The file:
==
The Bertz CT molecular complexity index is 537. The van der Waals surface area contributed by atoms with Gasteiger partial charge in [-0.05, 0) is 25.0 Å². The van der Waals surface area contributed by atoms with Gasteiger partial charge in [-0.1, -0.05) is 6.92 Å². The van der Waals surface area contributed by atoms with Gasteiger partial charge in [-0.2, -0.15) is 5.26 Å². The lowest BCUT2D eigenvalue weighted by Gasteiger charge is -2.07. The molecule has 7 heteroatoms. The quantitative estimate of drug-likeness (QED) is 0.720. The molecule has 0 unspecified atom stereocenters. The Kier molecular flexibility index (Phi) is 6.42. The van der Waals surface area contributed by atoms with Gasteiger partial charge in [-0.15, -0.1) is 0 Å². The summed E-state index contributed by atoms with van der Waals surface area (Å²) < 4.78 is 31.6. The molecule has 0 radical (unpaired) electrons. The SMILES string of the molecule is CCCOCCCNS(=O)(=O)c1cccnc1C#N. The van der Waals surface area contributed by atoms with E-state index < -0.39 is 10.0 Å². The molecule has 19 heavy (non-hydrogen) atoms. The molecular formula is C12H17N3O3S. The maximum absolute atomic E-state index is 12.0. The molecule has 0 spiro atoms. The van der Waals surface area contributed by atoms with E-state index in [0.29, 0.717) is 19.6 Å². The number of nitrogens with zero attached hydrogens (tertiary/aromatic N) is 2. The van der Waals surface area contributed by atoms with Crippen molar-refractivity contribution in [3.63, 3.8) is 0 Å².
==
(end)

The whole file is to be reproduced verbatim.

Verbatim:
The Bertz CT molecular complexity index is 537. The van der Waals surface area contributed by atoms with Gasteiger partial charge in [-0.05, 0) is 25.0 Å². The van der Waals surface area contributed by atoms with Gasteiger partial charge in [-0.1, -0.05) is 6.92 Å². The van der Waals surface area contributed by atoms with Gasteiger partial charge in [-0.2, -0.15) is 5.26 Å². The lowest BCUT2D eigenvalue weighted by Gasteiger charge is -2.07. The molecule has 7 heteroatoms. The quantitative estimate of drug-likeness (QED) is 0.720. The molecule has 0 unspecified atom stereocenters. The Kier molecular flexibility index (Phi) is 6.42. The van der Waals surface area contributed by atoms with Gasteiger partial charge in [-0.15, -0.1) is 0 Å². The summed E-state index contributed by atoms with van der Waals surface area (Å²) < 4.78 is 31.6. The molecule has 0 radical (unpaired) electrons. The SMILES string of the molecule is CCCOCCCNS(=O)(=O)c1cccnc1C#N. The van der Waals surface area contributed by atoms with E-state index < -0.39 is 10.0 Å². The molecule has 19 heavy (non-hydrogen) atoms. The molecular formula is C12H17N3O3S. The maximum absolute atomic E-state index is 12.0. The molecule has 0 spiro atoms. The van der Waals surface area contributed by atoms with E-state index in [0.29, 0.717) is 19.6 Å². The number of nitrogens with zero attached hydrogens (tertiary/aromatic N) is 2. The van der Waals surface area contributed by atoms with Crippen molar-refractivity contribution in [3.63, 3.8) is 0 Å².